Argentina's President Cristina Fernandez has pledged to service the country's restructured debt and railed against "extortion" by holdouts that refused to sign up to debt restructuring deals in the wake of the economic crisis of 2001-02.
Following the US Supreme Court's refusal to hear Argentina's appeal designed to prevent a default, Fernandez criticised American courts for ruling against her government several times.
"Argentina will fulfil its obligations and it will not default on its restructured debt," Fernandez said in a televised speech.
However, she gave no indication of how it would achieve the payments and the Supreme Court's refusal to hear the appeal left the government with $1.33bn burden to pay to the holdout hedge funds.
To date, Argentina has refused to pay the hedge funds unless they agree to restructure the debt. Fernandez has described the holdouts as "vultures" and said that if Argentina paid them on their terms, it would lead to claims from other holdouts of around $15bn in debt.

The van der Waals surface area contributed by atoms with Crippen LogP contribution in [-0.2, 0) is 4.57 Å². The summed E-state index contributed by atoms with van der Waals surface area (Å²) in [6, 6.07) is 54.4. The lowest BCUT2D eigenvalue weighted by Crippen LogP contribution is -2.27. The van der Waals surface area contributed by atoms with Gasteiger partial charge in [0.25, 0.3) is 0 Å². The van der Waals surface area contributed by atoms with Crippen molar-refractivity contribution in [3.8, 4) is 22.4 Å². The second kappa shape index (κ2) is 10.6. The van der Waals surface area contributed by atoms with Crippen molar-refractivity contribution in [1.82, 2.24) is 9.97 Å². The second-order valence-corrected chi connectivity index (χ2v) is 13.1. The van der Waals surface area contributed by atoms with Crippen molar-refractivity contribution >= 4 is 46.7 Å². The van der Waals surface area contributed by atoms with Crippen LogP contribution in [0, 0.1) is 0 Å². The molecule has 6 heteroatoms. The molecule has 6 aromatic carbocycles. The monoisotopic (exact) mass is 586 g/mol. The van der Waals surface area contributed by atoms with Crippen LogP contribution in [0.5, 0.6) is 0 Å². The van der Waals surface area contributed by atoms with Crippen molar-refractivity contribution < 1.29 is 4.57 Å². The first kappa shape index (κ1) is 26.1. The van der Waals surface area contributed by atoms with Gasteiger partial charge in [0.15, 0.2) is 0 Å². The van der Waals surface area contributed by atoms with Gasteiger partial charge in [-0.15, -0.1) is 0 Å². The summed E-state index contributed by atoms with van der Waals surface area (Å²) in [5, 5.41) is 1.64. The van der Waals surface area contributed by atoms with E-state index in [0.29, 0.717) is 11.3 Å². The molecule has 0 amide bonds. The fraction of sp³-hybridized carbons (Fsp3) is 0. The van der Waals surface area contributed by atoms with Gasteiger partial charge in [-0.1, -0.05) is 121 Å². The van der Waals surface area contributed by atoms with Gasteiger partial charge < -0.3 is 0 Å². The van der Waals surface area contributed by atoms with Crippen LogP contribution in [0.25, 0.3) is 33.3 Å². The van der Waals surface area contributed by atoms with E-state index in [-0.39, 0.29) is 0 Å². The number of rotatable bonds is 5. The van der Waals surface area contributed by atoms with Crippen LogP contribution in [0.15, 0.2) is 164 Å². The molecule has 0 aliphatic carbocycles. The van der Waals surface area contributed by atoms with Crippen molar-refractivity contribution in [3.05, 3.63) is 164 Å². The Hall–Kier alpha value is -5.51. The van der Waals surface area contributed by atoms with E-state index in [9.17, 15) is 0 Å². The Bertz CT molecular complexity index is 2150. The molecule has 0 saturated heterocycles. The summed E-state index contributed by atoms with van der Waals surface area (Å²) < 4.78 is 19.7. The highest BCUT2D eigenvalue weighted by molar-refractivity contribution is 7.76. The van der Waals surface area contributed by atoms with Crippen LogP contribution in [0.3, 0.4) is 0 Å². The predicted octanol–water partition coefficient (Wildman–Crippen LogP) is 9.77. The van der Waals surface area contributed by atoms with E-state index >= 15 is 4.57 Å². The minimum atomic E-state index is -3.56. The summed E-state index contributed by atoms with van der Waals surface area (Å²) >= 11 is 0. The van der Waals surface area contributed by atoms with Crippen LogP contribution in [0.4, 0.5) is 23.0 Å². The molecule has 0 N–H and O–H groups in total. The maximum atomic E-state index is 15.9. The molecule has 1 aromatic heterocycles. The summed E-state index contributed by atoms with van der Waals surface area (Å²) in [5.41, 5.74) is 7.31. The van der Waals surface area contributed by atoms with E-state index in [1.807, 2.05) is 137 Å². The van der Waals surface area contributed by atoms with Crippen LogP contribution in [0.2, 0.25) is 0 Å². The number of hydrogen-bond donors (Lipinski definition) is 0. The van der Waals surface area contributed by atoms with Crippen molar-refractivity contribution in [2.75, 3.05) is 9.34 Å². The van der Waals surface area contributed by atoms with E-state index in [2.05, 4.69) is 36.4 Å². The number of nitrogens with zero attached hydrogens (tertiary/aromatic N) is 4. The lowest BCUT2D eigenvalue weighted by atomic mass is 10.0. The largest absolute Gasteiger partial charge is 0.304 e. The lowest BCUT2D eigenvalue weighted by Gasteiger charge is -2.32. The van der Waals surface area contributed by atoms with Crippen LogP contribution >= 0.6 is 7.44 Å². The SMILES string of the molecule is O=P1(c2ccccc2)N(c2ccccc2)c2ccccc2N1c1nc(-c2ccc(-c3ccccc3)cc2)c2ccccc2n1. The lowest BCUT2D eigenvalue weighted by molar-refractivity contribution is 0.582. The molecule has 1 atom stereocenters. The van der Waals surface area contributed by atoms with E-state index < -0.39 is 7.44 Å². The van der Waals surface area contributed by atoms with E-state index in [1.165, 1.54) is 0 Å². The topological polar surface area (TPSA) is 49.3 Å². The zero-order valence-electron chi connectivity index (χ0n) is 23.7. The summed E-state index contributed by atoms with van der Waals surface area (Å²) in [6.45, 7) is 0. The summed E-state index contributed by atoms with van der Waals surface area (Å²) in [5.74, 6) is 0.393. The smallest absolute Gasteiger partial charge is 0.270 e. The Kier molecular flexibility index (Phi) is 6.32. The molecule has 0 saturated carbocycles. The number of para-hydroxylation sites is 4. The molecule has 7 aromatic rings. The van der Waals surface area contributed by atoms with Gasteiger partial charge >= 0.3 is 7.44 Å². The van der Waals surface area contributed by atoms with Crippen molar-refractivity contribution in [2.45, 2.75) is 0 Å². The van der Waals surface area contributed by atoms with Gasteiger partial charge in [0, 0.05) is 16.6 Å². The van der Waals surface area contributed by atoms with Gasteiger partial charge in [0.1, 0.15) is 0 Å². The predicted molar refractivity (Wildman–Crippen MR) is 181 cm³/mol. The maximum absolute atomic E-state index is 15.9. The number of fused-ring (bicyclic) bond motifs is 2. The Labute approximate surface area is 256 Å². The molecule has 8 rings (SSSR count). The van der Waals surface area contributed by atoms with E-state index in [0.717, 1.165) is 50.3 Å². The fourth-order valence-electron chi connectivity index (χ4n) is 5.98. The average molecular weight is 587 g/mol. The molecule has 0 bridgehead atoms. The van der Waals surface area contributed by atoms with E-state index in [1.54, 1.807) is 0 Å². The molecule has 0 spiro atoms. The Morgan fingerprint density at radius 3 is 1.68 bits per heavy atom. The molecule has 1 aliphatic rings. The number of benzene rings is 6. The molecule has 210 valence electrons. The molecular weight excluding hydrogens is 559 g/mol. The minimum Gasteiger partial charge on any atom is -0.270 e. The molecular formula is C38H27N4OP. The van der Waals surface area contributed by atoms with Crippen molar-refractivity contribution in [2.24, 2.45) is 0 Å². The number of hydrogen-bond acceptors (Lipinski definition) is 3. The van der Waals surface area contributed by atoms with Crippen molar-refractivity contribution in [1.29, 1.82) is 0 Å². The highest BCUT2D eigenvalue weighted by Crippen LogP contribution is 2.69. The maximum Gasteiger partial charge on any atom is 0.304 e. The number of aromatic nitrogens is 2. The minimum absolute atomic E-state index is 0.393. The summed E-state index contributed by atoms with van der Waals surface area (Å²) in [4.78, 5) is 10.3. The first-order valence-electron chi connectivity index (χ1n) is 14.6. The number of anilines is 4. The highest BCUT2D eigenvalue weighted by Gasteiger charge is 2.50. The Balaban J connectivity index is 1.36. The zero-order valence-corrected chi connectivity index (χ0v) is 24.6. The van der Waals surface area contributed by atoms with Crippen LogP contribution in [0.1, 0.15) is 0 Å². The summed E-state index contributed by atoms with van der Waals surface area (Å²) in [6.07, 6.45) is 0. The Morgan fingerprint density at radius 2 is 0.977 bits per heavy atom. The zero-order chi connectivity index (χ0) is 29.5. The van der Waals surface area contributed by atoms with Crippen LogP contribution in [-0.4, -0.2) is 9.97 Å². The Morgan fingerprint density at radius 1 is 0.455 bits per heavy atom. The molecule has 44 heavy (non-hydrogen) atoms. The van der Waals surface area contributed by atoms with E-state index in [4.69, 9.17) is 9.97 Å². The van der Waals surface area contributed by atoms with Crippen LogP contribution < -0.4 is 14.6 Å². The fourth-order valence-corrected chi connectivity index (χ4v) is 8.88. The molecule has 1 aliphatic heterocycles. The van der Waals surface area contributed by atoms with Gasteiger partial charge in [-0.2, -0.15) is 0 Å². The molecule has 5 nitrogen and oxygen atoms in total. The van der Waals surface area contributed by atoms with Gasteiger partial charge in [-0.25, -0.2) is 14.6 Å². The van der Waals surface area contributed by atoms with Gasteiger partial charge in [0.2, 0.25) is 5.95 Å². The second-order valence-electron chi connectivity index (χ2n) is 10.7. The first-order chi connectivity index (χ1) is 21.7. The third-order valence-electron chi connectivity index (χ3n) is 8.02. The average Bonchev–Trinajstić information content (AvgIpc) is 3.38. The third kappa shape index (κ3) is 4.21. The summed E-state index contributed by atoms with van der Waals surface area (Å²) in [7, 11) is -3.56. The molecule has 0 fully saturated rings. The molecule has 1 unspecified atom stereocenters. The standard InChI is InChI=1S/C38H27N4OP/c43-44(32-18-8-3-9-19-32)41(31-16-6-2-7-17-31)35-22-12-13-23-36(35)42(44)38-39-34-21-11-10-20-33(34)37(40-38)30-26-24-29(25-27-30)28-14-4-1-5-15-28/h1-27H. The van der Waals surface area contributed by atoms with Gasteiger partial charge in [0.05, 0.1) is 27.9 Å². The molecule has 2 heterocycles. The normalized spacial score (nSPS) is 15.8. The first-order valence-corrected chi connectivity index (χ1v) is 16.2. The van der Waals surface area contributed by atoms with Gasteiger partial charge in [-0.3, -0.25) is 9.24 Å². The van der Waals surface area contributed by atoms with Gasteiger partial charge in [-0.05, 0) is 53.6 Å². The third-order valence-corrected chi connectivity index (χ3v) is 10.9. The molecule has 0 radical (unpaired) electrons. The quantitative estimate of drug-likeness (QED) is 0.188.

"Argentina has shown it is willing to negotiate, but it does not have to submit itself to such extortion," Fernandez said.
Argentine stocks fell on the Supreme Court ruling, which restricts Fernandez's options in her bid to stave off default and normalise relations with international investors.
The International Monetary Fund has expressed concern that the rulings against Argentina could set a precedent that would make it more difficult for other governments to restructure debts in the wake of a financial crisis.
Sebastian Centurion of ABC Exchange told Reuters that the rulings could encourage funds to take on governments in the future.
"This is surprising because it is giving a precedent for any 'vulture fund' to go against any country, so any country is vulnerable in a restructure," he said.